From January to March this year, prices of private residential properties fell by 0.7 per cent, compared with a 0.1 per cent fall in the previous quarter, according to statistics released by the Urban Redevelopment Authority. Prices of landed property rose by 1.1 per cent, while the prices of non-landed units fell by 1.1 per cent in the first quarter of 2019.
Real estate analyst Nicholas Mak said the bids for the latest GLS should be bullish since some of the sites will likely be attractive to developers. The two private residential sites of Canberra Drive and Irwell Bank Road, in particular, could attract high bids, he said.
“On the whole, the confirmed list of the GLS programme consists of a wide variety of different properties, from entry level homes such as executive condominiums to condominiums in prime districts,” said Mr Mak, adding that high bids by developers could help maintain private home prices at their current level, or push them even higher.
But some analysts warned that while estate agents could cite the possibility of a price hike as a reason to buy private property now, higher condo prices are not guaranteed and homeseekers should not overreact to these claims.
This is especially so in light of the property cooling measures implemented in July last year, which were designed to create a stabilising effect on home prices, they said.
National Development Minister Lawrence Wong said last November that if the Government had not stepped in to moderate prices, private homes could have jumped by 10 to 15 per cent last year.
As these interventions reduce demand for new private homes, Mr Chris Koh of real estate agency Chris International told TODAY that the reduced supply of land would likely result in no net change to private home prices.
“We have seen this before from the Government to try to pull the handbrake on land supply and control prices sustainably, so home prices should still remain quite steady in the future,” said Mr Koh.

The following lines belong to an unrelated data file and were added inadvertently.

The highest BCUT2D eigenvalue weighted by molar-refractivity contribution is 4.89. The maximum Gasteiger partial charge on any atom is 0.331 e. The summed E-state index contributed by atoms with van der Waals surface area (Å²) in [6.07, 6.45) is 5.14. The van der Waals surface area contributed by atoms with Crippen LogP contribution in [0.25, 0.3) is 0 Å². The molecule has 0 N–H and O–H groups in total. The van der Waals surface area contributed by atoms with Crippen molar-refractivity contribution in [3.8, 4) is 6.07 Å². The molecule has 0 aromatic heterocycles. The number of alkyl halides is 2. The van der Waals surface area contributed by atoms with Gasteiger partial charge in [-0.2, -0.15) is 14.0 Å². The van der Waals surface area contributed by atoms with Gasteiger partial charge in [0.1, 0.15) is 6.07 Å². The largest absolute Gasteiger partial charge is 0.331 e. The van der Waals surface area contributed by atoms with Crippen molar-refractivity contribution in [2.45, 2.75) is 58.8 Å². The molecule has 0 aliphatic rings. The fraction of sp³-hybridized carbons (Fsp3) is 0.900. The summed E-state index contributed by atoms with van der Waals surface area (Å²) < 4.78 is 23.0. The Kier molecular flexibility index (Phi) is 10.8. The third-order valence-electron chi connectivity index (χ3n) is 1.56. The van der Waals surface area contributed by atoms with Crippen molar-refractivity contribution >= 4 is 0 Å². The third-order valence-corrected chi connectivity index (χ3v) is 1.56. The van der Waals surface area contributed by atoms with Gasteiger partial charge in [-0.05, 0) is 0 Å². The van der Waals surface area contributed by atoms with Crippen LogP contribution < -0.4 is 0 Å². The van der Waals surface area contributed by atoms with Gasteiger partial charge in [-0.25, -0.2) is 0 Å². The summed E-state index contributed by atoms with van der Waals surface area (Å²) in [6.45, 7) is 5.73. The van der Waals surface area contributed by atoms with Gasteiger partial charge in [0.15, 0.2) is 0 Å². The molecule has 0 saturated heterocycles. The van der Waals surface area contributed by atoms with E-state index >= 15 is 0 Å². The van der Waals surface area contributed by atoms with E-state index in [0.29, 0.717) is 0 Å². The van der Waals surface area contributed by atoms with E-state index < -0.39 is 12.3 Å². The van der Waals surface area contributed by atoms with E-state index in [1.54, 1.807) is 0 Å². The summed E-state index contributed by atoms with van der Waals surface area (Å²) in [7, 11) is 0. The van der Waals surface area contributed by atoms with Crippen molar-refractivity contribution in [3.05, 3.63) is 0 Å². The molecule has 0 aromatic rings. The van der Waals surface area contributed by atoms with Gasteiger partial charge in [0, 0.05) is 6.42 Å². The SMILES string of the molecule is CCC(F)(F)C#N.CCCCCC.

NOTEWORTHY LAND PARCELS UP FOR SALE
Described by analysts as an up-and-coming neighbourhood, it is walking distance to the new Canberra MRT station on the North-South Line, which is set to be open on Nov 2.
Mr Desmond Sim, head of research in South-east Asia at real estate services firm CBRE, said: “On the back of the growing unsold inventory, developers are observed to be restrained on high-unit yielding sites... The site dissection has made the sites (Parcel A and B) more palatable for developers to consider.”
Site Area: 1.33ha (Parcel A) and 2.77ha (Parcel B)
Estimated number of dwelling units: 220 (Parcel A) and 455 (Parcel B)
Estimated launch date: November 2019 (Parcel A and B)
IRWELL BANK ROAD
Just a 15-minute walk from Somerset MRT and the Orchard Road shopping belt, Irwell Bank Road is a sizeable development within the prime district.
Associate Professor Sing said: “Located close to Great World City, this site will likely attract keen interest and could be developed into high-end residential projects. This segment of the market is also more resilient against recession and economic uncertainties.”
Site Area: 1.27ha
Estimated number of dwelling units: 445
Estimated launch date: October 2019
Envisioned as a car-lite waterfront residential precinct and the site of the former Kallang Gasworks, Kampong Bugis will be released under the reserve list for sale under the Master Developer model. This model will give the developer more autonomy in planning and design.
Dr Sing said this will be the most watched site as it is the first time the Government is adopting the model for residential projects. “The master developer will have more flexibility and discretion in planning and development strategies, which may allow them to develop the site into a more seamless and integrated residential development, and they could also experiment various new urban systems and also introduce car-lite features to the site,” he said.
Site Area: 9.20ha
Estimated number of dwelling units: 1,000
Estimated launch date: December 2019